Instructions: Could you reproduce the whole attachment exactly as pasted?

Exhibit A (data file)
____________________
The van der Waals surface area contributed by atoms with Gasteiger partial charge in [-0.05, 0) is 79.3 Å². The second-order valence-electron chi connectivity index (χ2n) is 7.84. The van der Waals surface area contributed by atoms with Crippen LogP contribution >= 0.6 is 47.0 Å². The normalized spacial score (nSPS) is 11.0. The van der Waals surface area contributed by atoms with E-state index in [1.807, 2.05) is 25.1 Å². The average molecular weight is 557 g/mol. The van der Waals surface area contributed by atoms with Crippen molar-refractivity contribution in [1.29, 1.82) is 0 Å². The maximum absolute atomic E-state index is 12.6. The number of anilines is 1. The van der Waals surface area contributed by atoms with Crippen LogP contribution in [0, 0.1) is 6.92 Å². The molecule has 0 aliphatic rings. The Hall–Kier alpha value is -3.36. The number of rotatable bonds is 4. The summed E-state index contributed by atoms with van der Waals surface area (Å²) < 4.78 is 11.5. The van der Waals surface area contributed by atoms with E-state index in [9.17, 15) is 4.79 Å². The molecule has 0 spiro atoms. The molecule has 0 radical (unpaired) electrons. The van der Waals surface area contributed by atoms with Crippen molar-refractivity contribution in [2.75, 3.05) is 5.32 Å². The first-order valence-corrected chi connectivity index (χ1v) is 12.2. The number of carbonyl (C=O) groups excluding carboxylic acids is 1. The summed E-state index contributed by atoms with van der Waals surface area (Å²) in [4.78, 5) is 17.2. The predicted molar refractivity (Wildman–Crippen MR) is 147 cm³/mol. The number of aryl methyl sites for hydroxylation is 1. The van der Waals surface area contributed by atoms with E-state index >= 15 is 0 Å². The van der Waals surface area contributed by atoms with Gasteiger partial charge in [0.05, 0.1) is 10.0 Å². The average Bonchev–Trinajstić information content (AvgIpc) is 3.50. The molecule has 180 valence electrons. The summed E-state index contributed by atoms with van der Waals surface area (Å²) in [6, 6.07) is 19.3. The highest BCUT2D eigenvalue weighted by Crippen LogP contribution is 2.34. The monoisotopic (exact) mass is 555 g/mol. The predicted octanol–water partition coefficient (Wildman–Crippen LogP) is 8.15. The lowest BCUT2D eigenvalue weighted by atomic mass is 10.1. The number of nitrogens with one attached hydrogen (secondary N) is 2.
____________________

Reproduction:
The van der Waals surface area contributed by atoms with Gasteiger partial charge in [-0.05, 0) is 79.3 Å². The second-order valence-electron chi connectivity index (χ2n) is 7.84. The van der Waals surface area contributed by atoms with Crippen LogP contribution >= 0.6 is 47.0 Å². The normalized spacial score (nSPS) is 11.0. The van der Waals surface area contributed by atoms with E-state index in [1.807, 2.05) is 25.1 Å². The average molecular weight is 557 g/mol. The van der Waals surface area contributed by atoms with Crippen molar-refractivity contribution in [1.29, 1.82) is 0 Å². The maximum absolute atomic E-state index is 12.6. The number of anilines is 1. The van der Waals surface area contributed by atoms with Crippen LogP contribution in [0, 0.1) is 6.92 Å². The molecule has 0 aliphatic rings. The Hall–Kier alpha value is -3.36. The number of rotatable bonds is 4. The summed E-state index contributed by atoms with van der Waals surface area (Å²) < 4.78 is 11.5. The van der Waals surface area contributed by atoms with E-state index in [9.17, 15) is 4.79 Å². The molecule has 0 spiro atoms. The molecule has 0 radical (unpaired) electrons. The van der Waals surface area contributed by atoms with Crippen molar-refractivity contribution in [2.75, 3.05) is 5.32 Å². The first-order valence-corrected chi connectivity index (χ1v) is 12.2. The number of carbonyl (C=O) groups excluding carboxylic acids is 1. The summed E-state index contributed by atoms with van der Waals surface area (Å²) in [4.78, 5) is 17.2. The predicted molar refractivity (Wildman–Crippen MR) is 147 cm³/mol. The number of aryl methyl sites for hydroxylation is 1. The van der Waals surface area contributed by atoms with E-state index >= 15 is 0 Å². The van der Waals surface area contributed by atoms with Gasteiger partial charge in [0.05, 0.1) is 10.0 Å². The average Bonchev–Trinajstić information content (AvgIpc) is 3.50. The molecule has 180 valence electrons. The summed E-state index contributed by atoms with van der Waals surface area (Å²) in [6, 6.07) is 19.3. The highest BCUT2D eigenvalue weighted by Crippen LogP contribution is 2.34. The monoisotopic (exact) mass is 555 g/mol. The predicted octanol–water partition coefficient (Wildman–Crippen LogP) is 8.15. The lowest BCUT2D eigenvalue weighted by atomic mass is 10.1. The number of nitrogens with one attached hydrogen (secondary N) is 2.